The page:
Like HowStuffWorks on Facebook!

How Mortgages Work


Qualifying for a Loan
Are you in the market for a new house? That probably puts you in the market for a mortgage, too -- along with dozens of terms, hours of paperwork and decades of payments. Learn how to make the most of your money.
Are you in the market for a new house? That probably puts you in the market for a mortgage, too -- along with dozens of terms, hours of paperwork and decades of payments. Learn how to make the most of your money.

In order to qualify for a mortgage, most lenders require that you have a debt-to-income ratio of 28/36 (this can vary depending on the down payment and the type of loan you're getting, however). This means that no more than 28 percent of your total monthly income (from all sources and before taxes) can go toward housing, and no more than 36 percent of your monthly income can go toward your total monthly debt (this includes your mortgage payment). The debt they look at includes any longer-term loans like car loans, student loans, credit cards or any other debts that will take a while to pay off.

Here's an example of how the debt-to-income ratio works: Suppose you earn $35,000 per year and are looking at a house that would require a mortgage of $800 per month. According to the 28 percent limit for your housing, you could afford a payment of $816 per month, so the $800 per month this house will cost is fine (27 percent of your gross income). Suppose, however, you also have a $200 monthly car payment and a $115 monthly student loan payment. You have to add those to the $800 mortgage to find out your total debt. These total $1,115, which is roughly 38 percent of your gross income. That makes your housing-to-debt ratio 27/38. Lenders typically use the lesser of the two numbers, in this case the 28 percent $816 limit, but you may have to come up with a bigger down payment or negotiate with the lender.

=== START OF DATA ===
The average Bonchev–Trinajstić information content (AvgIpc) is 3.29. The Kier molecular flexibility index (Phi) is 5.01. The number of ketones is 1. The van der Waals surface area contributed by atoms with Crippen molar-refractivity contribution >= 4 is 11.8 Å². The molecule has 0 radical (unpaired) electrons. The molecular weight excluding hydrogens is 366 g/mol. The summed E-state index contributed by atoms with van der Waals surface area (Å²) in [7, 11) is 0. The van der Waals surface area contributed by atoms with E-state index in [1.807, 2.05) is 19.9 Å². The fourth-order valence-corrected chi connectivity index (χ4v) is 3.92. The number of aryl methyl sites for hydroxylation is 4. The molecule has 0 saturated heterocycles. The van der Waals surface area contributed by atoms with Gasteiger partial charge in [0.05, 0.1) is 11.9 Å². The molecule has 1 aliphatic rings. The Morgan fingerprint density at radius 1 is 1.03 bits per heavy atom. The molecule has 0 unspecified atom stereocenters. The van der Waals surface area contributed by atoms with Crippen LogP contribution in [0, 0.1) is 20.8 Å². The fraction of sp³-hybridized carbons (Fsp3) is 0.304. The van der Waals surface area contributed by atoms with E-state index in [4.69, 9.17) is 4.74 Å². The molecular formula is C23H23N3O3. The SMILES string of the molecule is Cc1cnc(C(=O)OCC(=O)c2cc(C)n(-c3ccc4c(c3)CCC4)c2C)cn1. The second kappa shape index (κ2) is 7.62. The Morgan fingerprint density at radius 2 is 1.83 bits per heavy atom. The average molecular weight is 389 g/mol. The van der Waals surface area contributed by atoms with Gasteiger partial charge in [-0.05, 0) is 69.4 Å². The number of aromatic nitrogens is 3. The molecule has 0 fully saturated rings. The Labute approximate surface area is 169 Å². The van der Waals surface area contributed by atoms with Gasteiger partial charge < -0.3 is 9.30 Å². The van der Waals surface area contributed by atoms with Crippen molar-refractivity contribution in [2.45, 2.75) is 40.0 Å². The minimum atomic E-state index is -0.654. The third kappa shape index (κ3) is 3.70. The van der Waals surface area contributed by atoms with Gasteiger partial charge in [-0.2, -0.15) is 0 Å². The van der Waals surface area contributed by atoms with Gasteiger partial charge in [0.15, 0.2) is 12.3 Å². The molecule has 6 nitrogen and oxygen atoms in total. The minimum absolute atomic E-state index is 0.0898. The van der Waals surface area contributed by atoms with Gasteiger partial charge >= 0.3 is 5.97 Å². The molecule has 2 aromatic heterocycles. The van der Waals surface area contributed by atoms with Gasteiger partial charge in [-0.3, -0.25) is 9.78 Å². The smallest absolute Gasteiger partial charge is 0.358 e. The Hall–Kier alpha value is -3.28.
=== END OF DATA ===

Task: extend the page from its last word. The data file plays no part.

You also have to think about what you can afford. The lender will tell you what you can afford based on the lower number in the debt-to-income ratio, but that's not taking any of your regular expenses (like food) into account. What if you have an expensive hobby or have plans for something that will require a lot of money in five years? Your lender doesn't know about that, so the $1,400 mortgage it says you qualify for today may not fit your actual budget in five years -- particularly if you don't see your income increasing too much over that period. Take a look at this calculator to see how much house you can afford based on your current income.

In general, it's more difficult to qualify for a mortgage now than it was during the housing boom, when just about any motivated homebuyer could find credit -- even many who couldn't afford to buy a house. In the next section, we'll explain what kind of credit history and income capacity you'll need to pass the lender's background check.


More to Explore